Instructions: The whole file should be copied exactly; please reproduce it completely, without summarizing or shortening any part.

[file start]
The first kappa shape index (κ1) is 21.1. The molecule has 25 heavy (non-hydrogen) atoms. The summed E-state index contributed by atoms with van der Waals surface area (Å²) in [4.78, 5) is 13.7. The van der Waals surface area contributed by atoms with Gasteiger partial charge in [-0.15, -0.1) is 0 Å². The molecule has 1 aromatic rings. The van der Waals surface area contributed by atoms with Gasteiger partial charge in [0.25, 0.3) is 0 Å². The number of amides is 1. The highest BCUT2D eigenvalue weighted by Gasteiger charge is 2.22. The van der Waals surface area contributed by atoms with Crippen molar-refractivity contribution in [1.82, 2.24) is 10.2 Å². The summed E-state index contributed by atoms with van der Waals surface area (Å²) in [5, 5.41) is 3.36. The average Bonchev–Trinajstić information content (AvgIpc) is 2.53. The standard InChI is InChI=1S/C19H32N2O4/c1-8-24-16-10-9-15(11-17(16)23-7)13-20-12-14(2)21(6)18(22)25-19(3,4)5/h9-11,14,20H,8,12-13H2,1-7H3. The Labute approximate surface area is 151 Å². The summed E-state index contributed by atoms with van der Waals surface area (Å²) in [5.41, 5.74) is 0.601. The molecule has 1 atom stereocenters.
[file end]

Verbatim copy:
The first kappa shape index (κ1) is 21.1. The molecule has 25 heavy (non-hydrogen) atoms. The summed E-state index contributed by atoms with van der Waals surface area (Å²) in [4.78, 5) is 13.7. The van der Waals surface area contributed by atoms with Gasteiger partial charge in [-0.15, -0.1) is 0 Å². The molecule has 1 aromatic rings. The van der Waals surface area contributed by atoms with Gasteiger partial charge in [0.25, 0.3) is 0 Å². The number of amides is 1. The highest BCUT2D eigenvalue weighted by Gasteiger charge is 2.22. The van der Waals surface area contributed by atoms with Crippen molar-refractivity contribution in [1.82, 2.24) is 10.2 Å². The summed E-state index contributed by atoms with van der Waals surface area (Å²) in [5, 5.41) is 3.36. The average Bonchev–Trinajstić information content (AvgIpc) is 2.53. The standard InChI is InChI=1S/C19H32N2O4/c1-8-24-16-10-9-15(11-17(16)23-7)13-20-12-14(2)21(6)18(22)25-19(3,4)5/h9-11,14,20H,8,12-13H2,1-7H3. The Labute approximate surface area is 151 Å². The summed E-state index contributed by atoms with van der Waals surface area (Å²) in [5.41, 5.74) is 0.601. The molecule has 1 atom stereocenters.